Undiscarded Stories is a deep dive into the subjects featured on each episode of the Undiscarded podcast, an audio series that explores the fascinating objects and people of The City Reliquary, written by hosts Tania Mohammad. You can listen on Apple Podcasts, Spotify, or wherever you get your podcasts. Explore more Undiscard Stories on the City Reliquary blog. In this feature, host Tania Mohammad explores the history of the NYC subway token, the subject of Episode 10.

The summer season is here, and instead of dreaming about the beach on my 4th of July weekend getaway to the cape, I find myself contemplating public transport. Mainly because I still had to write this blog and we were stuck in back-to-back crawling traffic for a full 8 hours when it’s usually a four-hour journey. In general, whenever I am away from our bustling city, I realize how every place else is dependent on vehicles to get anywhere. What a blessing it is to live in a city where you can get by without a license!  I am embarrassed to admit that lately, I drive a lot more in NYC, perhaps due to my ingrained LA training, post-pandemic nerves, and the luxury of a coveted parking spot. But the realities of a sprawling metropolis like ours make it evident that driving may not be the best option. Obviously, there is the carbon footprint to think of, but on more than one occasion (gridlock, surge pricing, a pile of parking tickets), I curse the roads and I ruefully wish I had stuck underground, the city’s preferred way of getting around.

Subway car at a platform

When my kids were younger their favorite book was Subway (by Christoph Niemann) an adoring, fun ode to NYC’s favorite mode of transportationEven though I had committed it to memory at that time, I have forgotten what a marvel our transit system is.

Underground NYC Subway Tour

Tourgoers look at an art installation at the 14th Street subway station

Sure, the subway has its share of woes: track work, fare hikes, the invasion of personal space, and lately an increase in troubling incidents (subway surfing, people being shoved on tracks, deaths, etc). But despite these setbacks, it is still the backbone of our city. The New York City Subway has a daily ridership of approximately 2.4 million, coupled with our bus system which has a daily ridership of 1.2 million. This public transit system fuels the city’s economy, provides congestion relief, increases accessibility, and is just plain RAD. I mean how amazing is it that you can catch a Mets game in Queens in the afternoon and mosey on over to Coney Island to see the fireworks at night all on the same day at the low fare of $6.25!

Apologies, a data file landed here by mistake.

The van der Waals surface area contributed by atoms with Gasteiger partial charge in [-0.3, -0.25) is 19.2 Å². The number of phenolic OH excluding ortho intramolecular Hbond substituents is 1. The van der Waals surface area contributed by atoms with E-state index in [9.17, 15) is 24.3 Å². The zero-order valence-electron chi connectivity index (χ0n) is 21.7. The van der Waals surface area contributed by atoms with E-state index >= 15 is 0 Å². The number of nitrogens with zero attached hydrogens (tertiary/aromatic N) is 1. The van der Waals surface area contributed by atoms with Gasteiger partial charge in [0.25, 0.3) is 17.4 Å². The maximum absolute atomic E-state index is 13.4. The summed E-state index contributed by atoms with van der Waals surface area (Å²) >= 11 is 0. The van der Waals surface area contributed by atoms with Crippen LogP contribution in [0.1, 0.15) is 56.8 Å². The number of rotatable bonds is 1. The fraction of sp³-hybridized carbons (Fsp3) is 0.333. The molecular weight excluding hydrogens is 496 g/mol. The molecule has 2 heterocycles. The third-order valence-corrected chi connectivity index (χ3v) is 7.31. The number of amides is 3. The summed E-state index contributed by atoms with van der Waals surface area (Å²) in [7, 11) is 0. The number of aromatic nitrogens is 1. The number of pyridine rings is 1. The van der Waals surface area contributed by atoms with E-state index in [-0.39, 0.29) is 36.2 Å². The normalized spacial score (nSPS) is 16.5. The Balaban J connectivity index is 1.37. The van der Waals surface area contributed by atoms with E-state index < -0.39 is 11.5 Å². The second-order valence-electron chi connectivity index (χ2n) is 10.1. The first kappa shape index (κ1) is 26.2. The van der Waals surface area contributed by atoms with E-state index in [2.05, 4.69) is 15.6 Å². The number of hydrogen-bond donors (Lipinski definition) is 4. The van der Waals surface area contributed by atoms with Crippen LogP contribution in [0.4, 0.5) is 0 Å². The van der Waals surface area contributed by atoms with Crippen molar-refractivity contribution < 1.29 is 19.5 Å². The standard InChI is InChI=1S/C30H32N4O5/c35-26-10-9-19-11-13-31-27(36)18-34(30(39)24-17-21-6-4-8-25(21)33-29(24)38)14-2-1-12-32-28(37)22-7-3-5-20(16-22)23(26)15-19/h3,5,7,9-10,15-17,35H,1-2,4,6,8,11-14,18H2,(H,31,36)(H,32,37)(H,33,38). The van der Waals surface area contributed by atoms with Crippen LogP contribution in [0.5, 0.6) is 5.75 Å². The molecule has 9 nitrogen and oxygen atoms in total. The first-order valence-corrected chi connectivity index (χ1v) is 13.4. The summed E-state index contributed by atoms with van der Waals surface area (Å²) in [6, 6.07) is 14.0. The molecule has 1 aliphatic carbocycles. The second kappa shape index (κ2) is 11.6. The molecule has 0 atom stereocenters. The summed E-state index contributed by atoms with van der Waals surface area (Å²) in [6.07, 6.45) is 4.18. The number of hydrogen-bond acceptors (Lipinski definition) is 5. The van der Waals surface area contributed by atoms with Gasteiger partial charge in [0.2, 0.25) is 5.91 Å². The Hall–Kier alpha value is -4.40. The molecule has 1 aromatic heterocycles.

Undiscarded co-hosts
Undiscarded Podcast Co-Producers

Undiscarded previously featured NYC icons such as the Statue of Liberty, Newsstands, and the Jewish Deli, so it seemed fitting that this Undiscarded episode is dedicated to the subway. Our guest (and the show’s contributing producer), Jacob Ford, is amongst many things a subway enthusiast, thanks in part to the Transit Museum (a wonder itself), we had plenty of transit-related Reliquary artifacts to choose from.  Among the artifacts displayed are an older Red Subway door, station signs, pieces of rail, a metro card art, and a collection of straps mounted like a prized aminal game. However, Jacob ultimately decided on the humble subway token as the object of our episode. This rare SJD token was one of the Bullseye tokens introduced from 1986 to 1990. The letters “SJD” were secretly etched on the “GOOD FOR ONE FARE” side between the “D” in GOOD and the “F” in FOR The story is that  “SJD” are the initials of  Sylvester J. Dobosz, who was in charge of the money room. We get to the story behind it in the podcast but also discuss the history of the token and its significance, and the journey from tokens to Metrocards and now to OMNY. 

A subway token with initials on it
Photo Courtesy of City Reliquary

While tokens were phased out in 2003, they still represent a significant piece of NYC’s history, making appearances in fashion, business logos, and pop culture. When the subway was introduced in 1904, the fare was just a nickel and then increased to a dime over the years, but once the fare changed to 15 cents, the token was introduced as a flexible, well token, to accommodate changes in fare prices over the years.

Once the tokens were introduced in 1953 it remained a vital part of the city’s life for five decades. They weathered fare changes, morphed to keep counterfeiters at bay, and commemorated special occasions. Although practicality led to their eventual replacement by the Metrocard, they continue to be a cherished memento of New York’s past.


Despite the convenience of the Metrocard, its introduction was met with reluctance, a testament to New Yorkers’ enduring affinity for the old ways. This nostalgia can be seen by many creators who make jewelry and art out of the old tokens (the Y token being one of the most popular ones). And now as we transition to the OMNY system, there is plenty of artwork and memorabilia dedicated to the Metrocard! From elaborate collages by Thomas McKean to cute illustrations by my friend Kate Durkin, the Metrocard has found its way into our hearts and art. Despite the challenges of technology and concerns over privacy and accessibility, we are hopeful that OMNY will prove beneficial to our ever-evolving transit system.

Hear more about the subway token in the latest episode of Undiscarded, here!

Next, check out 9 Subway Work Cars That Aren’t for Passengers